Attorney Jon Ginter
Benefits of Reorganizing/Adjusting Debt with a Chapter 13 Bankruptcy
There are two types of bankruptcy that apply to individuals -- Chapter 7 bankruptcy and Chapter 13 bankruptcy. Chapter 7 wipes out most of your debts in 120 days, while Chapter 13 is a 3- to 5-year payment plan where you pay back part of your debt and the rest is eliminated. Chapter 7 is a good fit for many individuals, but Chapter 13 provides unique benefits that make it a better option in a lot of cases. Here are some of those benefits:
1. Lowering car payments. If your car payment is hard to manage, this can often be remedied by filing a Chapter 13 plan. This plan can allow you a new five-year period to pay off the balance owed. It also caps the interest rate at approximately 5%. In addition, for vehicles that were purchased over 910 days before the filing of your case, the amount you are required to repay on the vehicle is lowered to its current fair market value.
2. Homeowners. If your monthly mortgage payment is hard to manage, and you are currently behind on your payments, Chapter 13 provides the opportunity to catch up on these payments over a five-year period. This is a constant whether you are pre-foreclosure, or already in the foreclosure process. The filing of your case stops everything and is your vehicle to get current and save your residence. The filing of your case stops everything and is your vehicle to get current and save your residence. Not only can the plan bring you current on your first mortgage, but in some cases, any junior mortgages/home equity lines of credit can be stripped off your home, and treated the same way as your credit cards, medical bills, and other unsecured debts. Back property taxes and property tax certificates can also be rolled into your plan and paid off over the five-year period.
3. Student loans. Many people currently in the workforce struggle with student loans, and while investing in yourself at a young age is usually the right decision, the lasting effects of large student loan payments are an anchor that drags many young professionals down. Upon the filing of a Chapter 13 plan, you are not collectable in relation to your student loans. In essence, you receive a five-year break from them, while you are establishing yourself in your career. The student loans cannot be discharged (except in extreme circumstances) under current federal law; however, during the five-year plan, you make no payments on them. The creditors simply receive the same percentage that the rest of your creditors are being paid, which is often pennies on the dollar. This payment is made by the trustee in your case.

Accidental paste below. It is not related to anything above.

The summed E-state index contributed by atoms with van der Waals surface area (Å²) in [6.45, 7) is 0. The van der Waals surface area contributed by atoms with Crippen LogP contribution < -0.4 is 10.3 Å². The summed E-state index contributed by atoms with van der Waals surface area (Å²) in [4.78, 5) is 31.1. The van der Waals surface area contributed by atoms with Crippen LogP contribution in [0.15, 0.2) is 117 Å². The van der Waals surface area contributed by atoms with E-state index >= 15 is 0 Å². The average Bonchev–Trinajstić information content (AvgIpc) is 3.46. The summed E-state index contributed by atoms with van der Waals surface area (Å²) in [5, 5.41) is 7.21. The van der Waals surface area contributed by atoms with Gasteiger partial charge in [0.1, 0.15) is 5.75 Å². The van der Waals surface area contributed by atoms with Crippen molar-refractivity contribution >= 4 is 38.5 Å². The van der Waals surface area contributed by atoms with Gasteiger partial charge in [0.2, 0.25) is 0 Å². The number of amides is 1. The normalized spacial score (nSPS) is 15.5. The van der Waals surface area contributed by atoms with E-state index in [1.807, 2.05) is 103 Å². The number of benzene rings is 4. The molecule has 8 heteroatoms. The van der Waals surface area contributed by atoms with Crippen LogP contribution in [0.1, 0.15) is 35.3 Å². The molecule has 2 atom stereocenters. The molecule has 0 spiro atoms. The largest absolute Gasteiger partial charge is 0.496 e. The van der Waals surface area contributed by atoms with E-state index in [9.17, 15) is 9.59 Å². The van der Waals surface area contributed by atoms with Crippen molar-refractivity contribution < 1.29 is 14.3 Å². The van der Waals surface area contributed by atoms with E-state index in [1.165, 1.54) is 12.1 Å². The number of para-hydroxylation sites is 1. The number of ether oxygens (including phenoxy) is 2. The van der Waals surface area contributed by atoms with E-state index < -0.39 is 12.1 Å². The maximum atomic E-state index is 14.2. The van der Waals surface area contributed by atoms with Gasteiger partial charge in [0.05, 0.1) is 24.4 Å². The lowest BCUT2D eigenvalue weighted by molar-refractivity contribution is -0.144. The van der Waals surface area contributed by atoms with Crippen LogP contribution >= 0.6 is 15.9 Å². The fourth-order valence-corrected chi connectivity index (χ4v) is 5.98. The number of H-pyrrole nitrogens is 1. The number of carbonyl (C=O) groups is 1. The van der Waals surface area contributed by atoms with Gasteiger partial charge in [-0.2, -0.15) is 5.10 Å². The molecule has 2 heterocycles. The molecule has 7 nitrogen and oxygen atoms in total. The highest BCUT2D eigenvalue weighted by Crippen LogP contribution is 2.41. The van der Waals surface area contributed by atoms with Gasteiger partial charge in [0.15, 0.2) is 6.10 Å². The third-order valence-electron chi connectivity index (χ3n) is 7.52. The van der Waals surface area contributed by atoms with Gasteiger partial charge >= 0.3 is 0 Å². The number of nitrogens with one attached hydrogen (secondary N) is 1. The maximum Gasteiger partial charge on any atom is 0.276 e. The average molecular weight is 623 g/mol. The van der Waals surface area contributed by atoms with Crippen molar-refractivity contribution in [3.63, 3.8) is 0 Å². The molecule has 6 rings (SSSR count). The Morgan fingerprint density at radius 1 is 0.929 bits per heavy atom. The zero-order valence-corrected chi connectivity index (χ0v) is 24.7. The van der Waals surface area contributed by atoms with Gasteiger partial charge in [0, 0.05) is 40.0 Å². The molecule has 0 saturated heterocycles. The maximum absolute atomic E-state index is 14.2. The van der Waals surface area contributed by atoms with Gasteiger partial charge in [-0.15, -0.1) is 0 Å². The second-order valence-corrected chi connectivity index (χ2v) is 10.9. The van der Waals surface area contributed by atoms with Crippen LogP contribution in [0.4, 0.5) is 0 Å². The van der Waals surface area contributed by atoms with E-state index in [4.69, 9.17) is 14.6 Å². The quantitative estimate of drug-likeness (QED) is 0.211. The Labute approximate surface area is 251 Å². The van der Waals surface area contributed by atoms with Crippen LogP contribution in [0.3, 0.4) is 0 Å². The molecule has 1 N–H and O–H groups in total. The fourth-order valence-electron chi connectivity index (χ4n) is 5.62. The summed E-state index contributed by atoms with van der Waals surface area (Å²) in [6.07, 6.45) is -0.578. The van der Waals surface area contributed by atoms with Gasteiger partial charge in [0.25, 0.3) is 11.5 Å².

4. Tax issues. Taxes owed are given priority status in the Chapter 13 plan, but you are given the same five years to pay them off. By way of example, if one owes $12,000.00 to the IRS, and the debt was all accrued in the last two years, then this must be paid in full in the plan, but this can be accomplished at a monthly rate of $200.00 to this creditor, all handled by the trustee. There are also certain taxes that are not treated as a priority in this way. We can discuss this at your initial consultation.
5. Landlords. For those who own multiple parcels of real estate, Chapter 13 can be extremely beneficial. First mortgages can be crammed down (similar to the car example listed above) to fair market value. This value is usually obtained by way of County Auditor value or a certified appraisal. If you need a certified appraisal, we can give you a referral to an excellent appraiser with a proven track record and very reasonable fees.